‘We will love them like family’: Hope Rising offers scholarships for treatment center

CONTRIBUTED CONTENT — Understanding the challenges of getting treatment, a high-end treatment center located in Southern Utah is giving back to the community by offering scholarships to people struggling with substance abuse and mental health issues.

Hope Rising residential treatment facility in Hurricane, Utah, date not specified | Photo courtesy of Hope Rising Detox & Rehabilitation, St. George News

“We want to offer these scholarships to give people a chance to participate in our program that don’t otherwise have the financial means,” said Ty Empey, admissions coordinator for Hope Rising Detox & Rehabilitation. “The financial piece is always an issue when somebody  is trying to get help. They might not have the right kind of insurance, or they might not have the funding to come to a program as nice as ours.”

Although Hope Rising has offered scholarships in the past on a case-by-case basis, this is the first time they have opened scholarships to the public. The center will award a scholarship for a male and a female to experience the entire program, including all four levels of care: detox, residential, day treatment and intensive outpatient therapy.

Applicants can call the center to apply for the scholarships at 435-632-3335. Scholarships will be awarded at the end of December, and the recipients will be able to start treatment on Jan. 1.

The four levels of treatment start with detox, which is for someone actively using drugs and in situations where there’s a risk of them experiencing severe withdrawal symptoms.

“If people are using drugs or alcohol every day and were to just stop, they could have some pretty scary withdrawal symptoms, like severe nausea, seizures, heart problems and other things of that nature,” Empey said.

The detox phase usually lasts about a week, and clients need to be medically supervised by doctors during the process.

“It makes that transition from using drugs to not using drugs nice and easy. There’s a medical component where they’re able to take medication to help taper them off, so their body comes down nice and slow, instead of just cold-turkey shock,” Empey said.

After detox, the second step is the inpatient program, also known as the residential program. This portion usually lasts about a month or more. The client moves into the residential house where they participate in group therapy, individual therapy, education and activities, including paddle boarding, swimming, yoga, art therapy, gym time and hiking in Zion National Park and Snow Canyon State Park.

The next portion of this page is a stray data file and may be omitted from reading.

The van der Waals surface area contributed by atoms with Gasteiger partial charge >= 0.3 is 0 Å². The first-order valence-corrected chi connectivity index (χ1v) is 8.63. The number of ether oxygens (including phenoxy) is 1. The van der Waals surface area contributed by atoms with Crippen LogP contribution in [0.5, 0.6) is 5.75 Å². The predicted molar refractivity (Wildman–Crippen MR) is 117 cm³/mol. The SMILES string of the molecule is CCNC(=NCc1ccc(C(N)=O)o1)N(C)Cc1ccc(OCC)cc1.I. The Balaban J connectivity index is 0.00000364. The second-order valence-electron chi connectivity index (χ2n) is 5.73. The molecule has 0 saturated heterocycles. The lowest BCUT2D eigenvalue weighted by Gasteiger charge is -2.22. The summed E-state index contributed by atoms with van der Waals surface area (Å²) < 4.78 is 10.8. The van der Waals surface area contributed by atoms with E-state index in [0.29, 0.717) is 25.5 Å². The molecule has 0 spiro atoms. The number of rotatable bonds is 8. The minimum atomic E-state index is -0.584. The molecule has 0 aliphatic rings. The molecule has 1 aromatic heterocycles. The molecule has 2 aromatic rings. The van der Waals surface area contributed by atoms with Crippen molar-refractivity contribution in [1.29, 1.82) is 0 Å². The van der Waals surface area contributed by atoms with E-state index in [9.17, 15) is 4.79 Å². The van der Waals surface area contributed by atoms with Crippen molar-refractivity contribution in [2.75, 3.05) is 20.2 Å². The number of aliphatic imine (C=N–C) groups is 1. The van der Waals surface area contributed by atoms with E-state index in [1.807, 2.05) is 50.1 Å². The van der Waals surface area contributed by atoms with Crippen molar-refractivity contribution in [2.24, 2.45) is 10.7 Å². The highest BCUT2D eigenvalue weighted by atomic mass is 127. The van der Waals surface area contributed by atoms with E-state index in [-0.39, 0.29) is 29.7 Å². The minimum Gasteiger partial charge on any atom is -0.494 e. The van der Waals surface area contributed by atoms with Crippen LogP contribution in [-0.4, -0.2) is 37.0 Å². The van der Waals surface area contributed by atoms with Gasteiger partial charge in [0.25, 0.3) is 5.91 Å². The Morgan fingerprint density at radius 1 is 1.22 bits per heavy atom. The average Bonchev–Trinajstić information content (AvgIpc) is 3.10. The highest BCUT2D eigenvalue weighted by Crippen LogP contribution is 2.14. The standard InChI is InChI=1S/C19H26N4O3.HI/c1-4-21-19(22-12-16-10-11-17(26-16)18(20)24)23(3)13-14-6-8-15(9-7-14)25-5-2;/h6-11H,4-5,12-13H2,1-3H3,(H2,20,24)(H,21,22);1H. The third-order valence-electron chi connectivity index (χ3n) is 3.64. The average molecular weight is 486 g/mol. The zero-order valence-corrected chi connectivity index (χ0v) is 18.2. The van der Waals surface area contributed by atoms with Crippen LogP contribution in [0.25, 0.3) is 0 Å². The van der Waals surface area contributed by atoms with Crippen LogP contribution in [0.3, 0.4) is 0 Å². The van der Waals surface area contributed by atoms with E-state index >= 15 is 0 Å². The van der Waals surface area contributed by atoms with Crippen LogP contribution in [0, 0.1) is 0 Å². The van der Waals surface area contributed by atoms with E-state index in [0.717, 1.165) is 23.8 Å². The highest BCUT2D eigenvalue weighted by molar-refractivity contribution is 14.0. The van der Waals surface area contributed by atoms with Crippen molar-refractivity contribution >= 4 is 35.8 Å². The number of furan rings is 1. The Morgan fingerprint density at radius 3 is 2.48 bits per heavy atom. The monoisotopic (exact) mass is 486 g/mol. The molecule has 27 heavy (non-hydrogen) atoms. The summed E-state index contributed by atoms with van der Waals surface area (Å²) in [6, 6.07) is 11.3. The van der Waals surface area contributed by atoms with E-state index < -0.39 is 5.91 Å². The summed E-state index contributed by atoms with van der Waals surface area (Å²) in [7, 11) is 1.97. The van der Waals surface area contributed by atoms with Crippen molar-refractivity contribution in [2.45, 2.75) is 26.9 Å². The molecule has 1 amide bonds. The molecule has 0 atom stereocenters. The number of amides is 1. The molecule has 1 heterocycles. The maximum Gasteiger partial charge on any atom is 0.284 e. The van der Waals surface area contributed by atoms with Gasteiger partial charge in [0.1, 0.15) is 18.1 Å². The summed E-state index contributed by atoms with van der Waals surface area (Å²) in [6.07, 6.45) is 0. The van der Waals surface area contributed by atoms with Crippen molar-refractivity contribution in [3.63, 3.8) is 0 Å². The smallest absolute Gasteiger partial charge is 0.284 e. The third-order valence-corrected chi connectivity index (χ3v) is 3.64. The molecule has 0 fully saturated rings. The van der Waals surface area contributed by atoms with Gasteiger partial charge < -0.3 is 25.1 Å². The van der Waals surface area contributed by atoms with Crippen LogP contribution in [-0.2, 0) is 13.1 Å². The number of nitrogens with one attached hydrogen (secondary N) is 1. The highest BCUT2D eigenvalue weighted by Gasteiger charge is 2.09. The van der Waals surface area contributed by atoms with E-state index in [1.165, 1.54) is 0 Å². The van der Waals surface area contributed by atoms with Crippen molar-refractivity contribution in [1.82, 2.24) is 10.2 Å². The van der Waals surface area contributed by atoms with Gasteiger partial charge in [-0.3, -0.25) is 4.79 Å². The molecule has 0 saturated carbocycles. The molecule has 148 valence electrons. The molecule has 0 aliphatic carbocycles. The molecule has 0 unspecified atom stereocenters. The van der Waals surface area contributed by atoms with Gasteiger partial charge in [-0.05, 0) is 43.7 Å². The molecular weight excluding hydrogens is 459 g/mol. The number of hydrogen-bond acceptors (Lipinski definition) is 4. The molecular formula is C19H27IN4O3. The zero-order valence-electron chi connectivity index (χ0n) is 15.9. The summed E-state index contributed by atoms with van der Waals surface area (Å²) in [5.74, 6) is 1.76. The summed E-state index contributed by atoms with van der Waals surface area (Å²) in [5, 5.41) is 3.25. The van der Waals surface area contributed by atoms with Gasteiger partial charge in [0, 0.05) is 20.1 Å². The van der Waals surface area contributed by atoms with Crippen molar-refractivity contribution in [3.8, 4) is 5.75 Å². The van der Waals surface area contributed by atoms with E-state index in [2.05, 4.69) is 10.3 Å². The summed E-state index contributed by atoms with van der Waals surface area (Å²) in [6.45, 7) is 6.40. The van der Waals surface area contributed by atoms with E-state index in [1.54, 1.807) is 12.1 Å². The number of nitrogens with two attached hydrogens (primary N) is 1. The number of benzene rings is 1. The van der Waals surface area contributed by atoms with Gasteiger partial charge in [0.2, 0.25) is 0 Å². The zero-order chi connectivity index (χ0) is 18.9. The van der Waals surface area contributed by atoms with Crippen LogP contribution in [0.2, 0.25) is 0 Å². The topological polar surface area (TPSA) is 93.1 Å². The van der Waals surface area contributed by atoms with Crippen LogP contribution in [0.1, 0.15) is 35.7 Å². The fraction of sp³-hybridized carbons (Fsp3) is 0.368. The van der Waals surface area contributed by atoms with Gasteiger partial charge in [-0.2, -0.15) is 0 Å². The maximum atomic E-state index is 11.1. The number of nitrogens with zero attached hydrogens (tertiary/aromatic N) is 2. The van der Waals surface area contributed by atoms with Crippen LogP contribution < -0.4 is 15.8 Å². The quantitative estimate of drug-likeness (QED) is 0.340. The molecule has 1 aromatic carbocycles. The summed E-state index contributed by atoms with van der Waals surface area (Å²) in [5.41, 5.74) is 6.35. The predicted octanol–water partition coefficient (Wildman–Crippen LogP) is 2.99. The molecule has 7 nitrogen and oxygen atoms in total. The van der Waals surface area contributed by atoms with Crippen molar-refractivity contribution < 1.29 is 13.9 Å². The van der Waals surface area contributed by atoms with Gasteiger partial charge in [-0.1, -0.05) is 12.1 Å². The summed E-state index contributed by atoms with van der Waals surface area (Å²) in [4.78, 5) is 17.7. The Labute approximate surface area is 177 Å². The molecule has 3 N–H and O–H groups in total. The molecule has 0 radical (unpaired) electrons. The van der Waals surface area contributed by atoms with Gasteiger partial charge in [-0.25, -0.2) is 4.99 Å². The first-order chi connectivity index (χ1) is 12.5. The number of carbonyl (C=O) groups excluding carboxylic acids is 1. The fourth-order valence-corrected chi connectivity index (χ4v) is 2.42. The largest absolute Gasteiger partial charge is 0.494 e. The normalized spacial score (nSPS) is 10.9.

It’s a therapeutic environment where they’re safe from the world,” Empey said. “Clients are away from family, friends, cell phones and all of those distractions.”

Once they’ve completed the inpatient stay, the next level is day treatment. Clients come to therapy during the day and are able to go home in the evenings, which allows them regain a bit of freedom while slowly reintroducing them back into their life. But they are still required to be in classes and group therapy, individual therapy, and activities.

The last level of care is intensive outpatient therapy, providing ongoing stabilization for another three to six months. Clients come to the outpatient building a couple of nights a week for counseling and therapy.

“In the beginning, we’re focused on their medical situation. We want to make sure that they’re stable, they’re safe and that there are no medical concerns,” Empey said. “Then the residential piece is to keep them stable in a safe environment very early on. Then we start to reintroduce them back into a regular daily living schedule.”

Hope Rising is different from other treatment centers in that they have a doctor in-house who can prescribe medications for mental health needs.

Stock image | Photo by kieferpix/iStock/Getty Images Plus, St. George News

“It’s one thing to treat the substance abuse, but if we don’t address the mental health, then it makes it really hard for a person to stay away from substances,” he said. “If a person’s mental health is not at a good point, then that’s why they end up self-medicating because they’re not feeling OK in one way or another.”

Hope Rising’s motto is ‘Find Your Family,’ which Empey explained is three-pronged. First, they help people find family members lost in addiction. When clients enter their program, they will find a family in the staff members. And once they complete treatment, they’re able to find their own families again.

“We will love them like family to help them get back to their family,” he said.

Written by STEPHANIE DEGRAW for St. George News.

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